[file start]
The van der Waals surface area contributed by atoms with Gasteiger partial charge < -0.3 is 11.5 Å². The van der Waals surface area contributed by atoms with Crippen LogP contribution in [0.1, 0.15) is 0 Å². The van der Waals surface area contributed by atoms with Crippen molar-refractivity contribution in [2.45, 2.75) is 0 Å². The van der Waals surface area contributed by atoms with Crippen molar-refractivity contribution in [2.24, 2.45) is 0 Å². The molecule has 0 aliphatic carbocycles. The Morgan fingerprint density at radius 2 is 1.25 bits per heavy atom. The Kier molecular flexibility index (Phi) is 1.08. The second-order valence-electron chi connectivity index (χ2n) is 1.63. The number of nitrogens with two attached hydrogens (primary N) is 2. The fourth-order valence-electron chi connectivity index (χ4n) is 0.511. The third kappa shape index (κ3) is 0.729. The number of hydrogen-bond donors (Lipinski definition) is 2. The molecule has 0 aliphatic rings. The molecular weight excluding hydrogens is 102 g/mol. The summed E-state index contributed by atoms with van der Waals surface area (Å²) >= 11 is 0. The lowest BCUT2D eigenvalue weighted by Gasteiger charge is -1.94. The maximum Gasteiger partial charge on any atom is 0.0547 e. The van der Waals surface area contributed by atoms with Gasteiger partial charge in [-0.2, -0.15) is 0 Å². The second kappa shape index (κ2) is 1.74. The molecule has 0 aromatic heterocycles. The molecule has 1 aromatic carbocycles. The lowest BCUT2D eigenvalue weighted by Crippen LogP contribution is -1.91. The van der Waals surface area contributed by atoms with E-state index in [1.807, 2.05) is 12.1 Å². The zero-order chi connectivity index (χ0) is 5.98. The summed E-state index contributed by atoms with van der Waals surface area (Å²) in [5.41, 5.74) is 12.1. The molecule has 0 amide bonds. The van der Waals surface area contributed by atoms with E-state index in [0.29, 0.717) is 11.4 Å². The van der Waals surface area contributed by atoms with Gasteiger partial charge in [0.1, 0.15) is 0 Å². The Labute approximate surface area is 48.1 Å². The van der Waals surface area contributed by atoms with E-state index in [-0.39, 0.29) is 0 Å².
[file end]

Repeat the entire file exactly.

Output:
The van der Waals surface area contributed by atoms with Gasteiger partial charge < -0.3 is 11.5 Å². The van der Waals surface area contributed by atoms with Crippen LogP contribution in [0.1, 0.15) is 0 Å². The van der Waals surface area contributed by atoms with Crippen molar-refractivity contribution in [2.45, 2.75) is 0 Å². The van der Waals surface area contributed by atoms with Crippen molar-refractivity contribution in [2.24, 2.45) is 0 Å². The molecule has 0 aliphatic carbocycles. The Morgan fingerprint density at radius 2 is 1.25 bits per heavy atom. The Kier molecular flexibility index (Phi) is 1.08. The second-order valence-electron chi connectivity index (χ2n) is 1.63. The number of nitrogens with two attached hydrogens (primary N) is 2. The fourth-order valence-electron chi connectivity index (χ4n) is 0.511. The third kappa shape index (κ3) is 0.729. The number of hydrogen-bond donors (Lipinski definition) is 2. The molecule has 0 aliphatic rings. The molecular weight excluding hydrogens is 102 g/mol. The summed E-state index contributed by atoms with van der Waals surface area (Å²) >= 11 is 0. The lowest BCUT2D eigenvalue weighted by Gasteiger charge is -1.94. The maximum Gasteiger partial charge on any atom is 0.0547 e. The van der Waals surface area contributed by atoms with Gasteiger partial charge in [-0.2, -0.15) is 0 Å². The second kappa shape index (κ2) is 1.74. The molecule has 0 aromatic heterocycles. The molecule has 1 aromatic carbocycles. The lowest BCUT2D eigenvalue weighted by Crippen LogP contribution is -1.91. The van der Waals surface area contributed by atoms with E-state index in [1.807, 2.05) is 12.1 Å². The zero-order chi connectivity index (χ0) is 5.98. The summed E-state index contributed by atoms with van der Waals surface area (Å²) in [5.41, 5.74) is 12.1. The molecule has 0 amide bonds. The van der Waals surface area contributed by atoms with E-state index in [0.29, 0.717) is 11.4 Å². The van der Waals surface area contributed by atoms with Gasteiger partial charge in [0.1, 0.15) is 0 Å². The Labute approximate surface area is 48.1 Å². The van der Waals surface area contributed by atoms with E-state index in [-0.39, 0.29) is 0 Å².